Just 5 days remain before the vote on Scottish independence and the most recent polls show that the decision is too close to call.

Reuters:

Out of four new polls, three showed those in favor of maintaining the union with a lead of between 2 and 8 percentage points. But an ICM poll conducted over the Internet showed supporters of independence in the lead with 54 percent and unionists on 46 percent.

The final weekend of campaigning before Thursday's vote brought thousands of people on to the streets of the capital Edinburgh and of Scotland's largest city, Glasgow. Rival leaders worked across the country to convince undecided voters.

Scottish National Party leader Alex Salmond, who has spearheaded the drive for independence, said he was confident the "Yes" campaign would win. The priority after the referendum would be would be to bring Scots together again to work for the country’s future good, he said on the BBC.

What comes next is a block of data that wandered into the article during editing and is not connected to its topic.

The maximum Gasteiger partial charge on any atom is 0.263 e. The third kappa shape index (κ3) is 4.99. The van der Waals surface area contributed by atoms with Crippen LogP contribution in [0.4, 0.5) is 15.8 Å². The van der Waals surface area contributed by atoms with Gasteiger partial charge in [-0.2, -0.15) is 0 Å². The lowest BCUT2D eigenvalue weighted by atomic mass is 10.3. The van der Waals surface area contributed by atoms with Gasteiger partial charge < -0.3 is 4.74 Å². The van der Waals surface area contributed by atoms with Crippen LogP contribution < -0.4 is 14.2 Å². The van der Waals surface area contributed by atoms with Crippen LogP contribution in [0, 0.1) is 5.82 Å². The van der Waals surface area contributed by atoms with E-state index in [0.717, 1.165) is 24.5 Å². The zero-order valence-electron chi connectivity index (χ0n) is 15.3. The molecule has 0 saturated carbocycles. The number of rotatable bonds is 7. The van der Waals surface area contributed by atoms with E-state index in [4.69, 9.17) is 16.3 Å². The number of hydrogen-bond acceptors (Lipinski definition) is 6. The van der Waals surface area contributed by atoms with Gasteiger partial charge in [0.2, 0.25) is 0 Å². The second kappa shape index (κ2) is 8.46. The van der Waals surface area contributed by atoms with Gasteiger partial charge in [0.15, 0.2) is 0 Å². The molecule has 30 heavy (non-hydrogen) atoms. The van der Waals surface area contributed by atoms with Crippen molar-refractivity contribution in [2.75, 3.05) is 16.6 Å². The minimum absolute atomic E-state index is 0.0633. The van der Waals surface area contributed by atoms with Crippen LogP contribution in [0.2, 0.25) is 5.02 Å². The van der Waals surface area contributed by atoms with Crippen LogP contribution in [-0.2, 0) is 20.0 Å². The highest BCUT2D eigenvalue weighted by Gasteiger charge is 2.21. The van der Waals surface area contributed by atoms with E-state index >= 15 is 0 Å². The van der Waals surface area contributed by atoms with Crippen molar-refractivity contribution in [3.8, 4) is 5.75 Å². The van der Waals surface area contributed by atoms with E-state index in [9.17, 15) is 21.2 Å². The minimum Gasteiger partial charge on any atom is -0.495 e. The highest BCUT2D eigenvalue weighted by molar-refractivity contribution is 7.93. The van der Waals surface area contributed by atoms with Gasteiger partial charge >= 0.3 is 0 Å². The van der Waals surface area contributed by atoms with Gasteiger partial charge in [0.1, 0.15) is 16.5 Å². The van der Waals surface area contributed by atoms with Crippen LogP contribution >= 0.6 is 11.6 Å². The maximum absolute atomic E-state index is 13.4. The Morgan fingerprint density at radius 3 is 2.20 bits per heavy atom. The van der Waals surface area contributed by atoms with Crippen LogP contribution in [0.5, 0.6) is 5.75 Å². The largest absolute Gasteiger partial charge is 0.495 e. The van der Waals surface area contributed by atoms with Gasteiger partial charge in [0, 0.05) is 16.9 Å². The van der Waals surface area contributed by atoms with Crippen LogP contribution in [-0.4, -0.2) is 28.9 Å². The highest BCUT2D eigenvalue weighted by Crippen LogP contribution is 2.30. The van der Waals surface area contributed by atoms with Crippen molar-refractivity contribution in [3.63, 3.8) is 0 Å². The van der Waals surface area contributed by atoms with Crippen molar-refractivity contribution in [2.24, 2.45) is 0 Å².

"We're not aiming to win by one vote. We're aiming to achieve a substantial majority if we can. And one of the great assets of the 'Yes' campaign is that we don't regard any section or sector of Scottish society or any geography of Scotland beyond our reach," said Salmond, also Scotland's First Minister.

Alistair Darling, a former British finance minister and leader of the "Better Together" campaign, warned that if Scots vote to split from the UK it would be an irreversible decision.

With promises from British political leaders of greater powers for Scotland in the event of a "No" vote, Scots could have the best of both worlds, Darling said.